More particularly on successful completion of the programme, students will be able to demonstrate a secure understanding of the concepts and principles of Policing including the importance of their role in Cheshire communities within the context of ethnic and social diversity. They will possess the intellectual skills appropriate for Police work including the ability to critically reflect on their own behaviour and on the situations in which they find themselves. Foundation graduates in Policing will be in possession of a range of practical skills appropriate to Policing and with the ability to make critical judgements in complex and stressful situations. A successful graduate of this programme will be both a competent investigative interviewer and investigator at a foundational level. They will reach PIP Level 1, as defined by the College of Policing. As an integrated programme addressing the knowledge, competence and developing the experience of professionals, who require both investigative interviewing and investigative skills, the Foundation Degree is designed to meet the professional requirements of the relevant professional bodies. Extensive discussion has taken place both with police forces and other enforcement professionals such at the College of Policing to ensure that the Programme meets their professional need.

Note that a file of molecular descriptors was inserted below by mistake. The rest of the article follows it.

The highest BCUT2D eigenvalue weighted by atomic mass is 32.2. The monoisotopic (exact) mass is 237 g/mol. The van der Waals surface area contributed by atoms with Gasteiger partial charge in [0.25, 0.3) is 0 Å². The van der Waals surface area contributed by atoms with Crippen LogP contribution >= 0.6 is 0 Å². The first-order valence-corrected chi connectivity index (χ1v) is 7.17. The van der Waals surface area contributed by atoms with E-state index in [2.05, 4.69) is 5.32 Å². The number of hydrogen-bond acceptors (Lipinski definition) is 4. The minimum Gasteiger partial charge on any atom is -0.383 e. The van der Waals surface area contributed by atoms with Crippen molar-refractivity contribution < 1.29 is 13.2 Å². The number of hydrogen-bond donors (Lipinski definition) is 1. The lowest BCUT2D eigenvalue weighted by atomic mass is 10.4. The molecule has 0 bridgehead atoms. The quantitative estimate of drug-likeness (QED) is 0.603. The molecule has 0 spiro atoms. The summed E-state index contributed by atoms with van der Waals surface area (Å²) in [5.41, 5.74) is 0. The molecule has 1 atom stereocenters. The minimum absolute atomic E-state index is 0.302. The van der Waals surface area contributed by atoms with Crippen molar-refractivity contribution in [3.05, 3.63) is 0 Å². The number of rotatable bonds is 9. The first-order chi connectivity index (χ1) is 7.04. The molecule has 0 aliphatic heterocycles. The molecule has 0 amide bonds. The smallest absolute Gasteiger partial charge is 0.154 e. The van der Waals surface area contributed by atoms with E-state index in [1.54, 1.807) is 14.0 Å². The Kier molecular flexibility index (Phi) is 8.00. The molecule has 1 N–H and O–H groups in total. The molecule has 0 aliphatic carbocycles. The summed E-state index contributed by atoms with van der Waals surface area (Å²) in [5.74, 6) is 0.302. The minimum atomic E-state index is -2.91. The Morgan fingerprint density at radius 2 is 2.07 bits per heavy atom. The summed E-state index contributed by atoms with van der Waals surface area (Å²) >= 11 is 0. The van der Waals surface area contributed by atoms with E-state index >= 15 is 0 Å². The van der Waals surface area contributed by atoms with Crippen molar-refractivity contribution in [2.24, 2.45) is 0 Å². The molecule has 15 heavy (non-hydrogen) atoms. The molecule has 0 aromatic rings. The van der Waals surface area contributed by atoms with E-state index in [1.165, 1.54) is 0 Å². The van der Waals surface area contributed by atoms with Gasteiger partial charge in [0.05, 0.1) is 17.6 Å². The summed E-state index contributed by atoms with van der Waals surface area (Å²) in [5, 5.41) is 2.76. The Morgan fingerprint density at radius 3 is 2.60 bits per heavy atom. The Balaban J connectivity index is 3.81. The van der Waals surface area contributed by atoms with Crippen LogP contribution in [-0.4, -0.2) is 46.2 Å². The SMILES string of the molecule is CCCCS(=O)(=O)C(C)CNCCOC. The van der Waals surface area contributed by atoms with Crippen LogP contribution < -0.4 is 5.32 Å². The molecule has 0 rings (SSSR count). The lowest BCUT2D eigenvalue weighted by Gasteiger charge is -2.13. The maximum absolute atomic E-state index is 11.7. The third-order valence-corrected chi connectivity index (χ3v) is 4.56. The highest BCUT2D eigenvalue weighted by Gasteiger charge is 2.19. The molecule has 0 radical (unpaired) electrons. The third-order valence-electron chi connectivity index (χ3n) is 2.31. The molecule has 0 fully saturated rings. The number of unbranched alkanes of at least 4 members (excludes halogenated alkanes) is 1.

The study of law on this Foundation Degree programme, albeit with a focus on the law relevant to becoming a serving police officer, will still be of sufficient breadth and depth to allow students to consider other career opportunities other than above, if they so wish. Law is recognised as a rigorous social science and/or arts discipline and qualifies graduates to pursue a wide range of careers. These include professions such as social workers, probation officers and court workers. A graduate from this programme would also be qualified for entry into the various branches of the Civil Service, whether or not in a legal capacity. Graduates could also be recruited into parts of the financial services sector, such as insurance or banking, especially in a regulatory capacity or dealing with fraud. Students wishing to pursue a legal career can enrol on the Graduate Diploma in Law, the conversion course for honours graduates. They may well be able to gain exemption from some aspects of that course. The legal professions are keen to recruit students who have not studied Law exclusively or at all at undergraduate level.